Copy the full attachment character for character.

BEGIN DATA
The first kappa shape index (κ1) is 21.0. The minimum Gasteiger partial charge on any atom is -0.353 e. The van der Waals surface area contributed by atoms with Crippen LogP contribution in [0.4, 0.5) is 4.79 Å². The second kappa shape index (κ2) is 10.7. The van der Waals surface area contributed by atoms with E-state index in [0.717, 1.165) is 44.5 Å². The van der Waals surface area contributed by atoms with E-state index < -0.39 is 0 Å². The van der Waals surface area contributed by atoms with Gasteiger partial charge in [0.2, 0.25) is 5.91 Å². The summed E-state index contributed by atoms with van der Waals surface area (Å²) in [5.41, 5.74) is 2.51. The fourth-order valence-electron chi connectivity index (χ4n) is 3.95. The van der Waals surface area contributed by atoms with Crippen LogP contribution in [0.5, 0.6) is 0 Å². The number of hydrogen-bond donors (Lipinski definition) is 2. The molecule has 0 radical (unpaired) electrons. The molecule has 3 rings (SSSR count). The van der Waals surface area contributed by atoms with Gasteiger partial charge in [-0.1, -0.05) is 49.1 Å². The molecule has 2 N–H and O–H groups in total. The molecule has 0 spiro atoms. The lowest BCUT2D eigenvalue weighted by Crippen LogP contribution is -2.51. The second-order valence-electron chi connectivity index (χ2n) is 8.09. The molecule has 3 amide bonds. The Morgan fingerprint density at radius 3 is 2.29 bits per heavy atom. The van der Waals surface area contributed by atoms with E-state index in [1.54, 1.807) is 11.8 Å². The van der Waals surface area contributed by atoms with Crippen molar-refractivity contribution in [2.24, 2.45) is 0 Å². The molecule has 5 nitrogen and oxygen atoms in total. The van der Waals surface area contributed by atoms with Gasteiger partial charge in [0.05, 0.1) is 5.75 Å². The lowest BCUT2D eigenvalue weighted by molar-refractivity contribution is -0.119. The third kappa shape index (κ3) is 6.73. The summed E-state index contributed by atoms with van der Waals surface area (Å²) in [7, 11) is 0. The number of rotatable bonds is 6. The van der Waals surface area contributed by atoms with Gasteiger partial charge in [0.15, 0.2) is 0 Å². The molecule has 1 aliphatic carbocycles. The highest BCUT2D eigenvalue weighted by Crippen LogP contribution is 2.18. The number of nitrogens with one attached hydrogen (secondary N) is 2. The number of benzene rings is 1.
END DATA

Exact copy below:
The first kappa shape index (κ1) is 21.0. The minimum Gasteiger partial charge on any atom is -0.353 e. The van der Waals surface area contributed by atoms with Crippen LogP contribution in [0.4, 0.5) is 4.79 Å². The second kappa shape index (κ2) is 10.7. The van der Waals surface area contributed by atoms with E-state index in [0.717, 1.165) is 44.5 Å². The van der Waals surface area contributed by atoms with E-state index < -0.39 is 0 Å². The van der Waals surface area contributed by atoms with Gasteiger partial charge in [0.2, 0.25) is 5.91 Å². The summed E-state index contributed by atoms with van der Waals surface area (Å²) in [5.41, 5.74) is 2.51. The fourth-order valence-electron chi connectivity index (χ4n) is 3.95. The van der Waals surface area contributed by atoms with Crippen LogP contribution in [0.5, 0.6) is 0 Å². The number of hydrogen-bond donors (Lipinski definition) is 2. The molecule has 0 radical (unpaired) electrons. The molecule has 3 rings (SSSR count). The van der Waals surface area contributed by atoms with Gasteiger partial charge in [-0.1, -0.05) is 49.1 Å². The molecule has 2 N–H and O–H groups in total. The molecule has 0 spiro atoms. The lowest BCUT2D eigenvalue weighted by Crippen LogP contribution is -2.51. The second-order valence-electron chi connectivity index (χ2n) is 8.09. The molecule has 3 amide bonds. The Morgan fingerprint density at radius 3 is 2.29 bits per heavy atom. The van der Waals surface area contributed by atoms with E-state index in [1.54, 1.807) is 11.8 Å². The van der Waals surface area contributed by atoms with Crippen molar-refractivity contribution in [2.24, 2.45) is 0 Å². The molecule has 5 nitrogen and oxygen atoms in total. The van der Waals surface area contributed by atoms with Gasteiger partial charge in [0.05, 0.1) is 5.75 Å². The lowest BCUT2D eigenvalue weighted by molar-refractivity contribution is -0.119. The third kappa shape index (κ3) is 6.73. The summed E-state index contributed by atoms with van der Waals surface area (Å²) in [7, 11) is 0. The number of rotatable bonds is 6. The van der Waals surface area contributed by atoms with Gasteiger partial charge in [0.15, 0.2) is 0 Å². The molecule has 1 aliphatic carbocycles. The highest BCUT2D eigenvalue weighted by Crippen LogP contribution is 2.18. The number of nitrogens with one attached hydrogen (secondary N) is 2. The number of benzene rings is 1.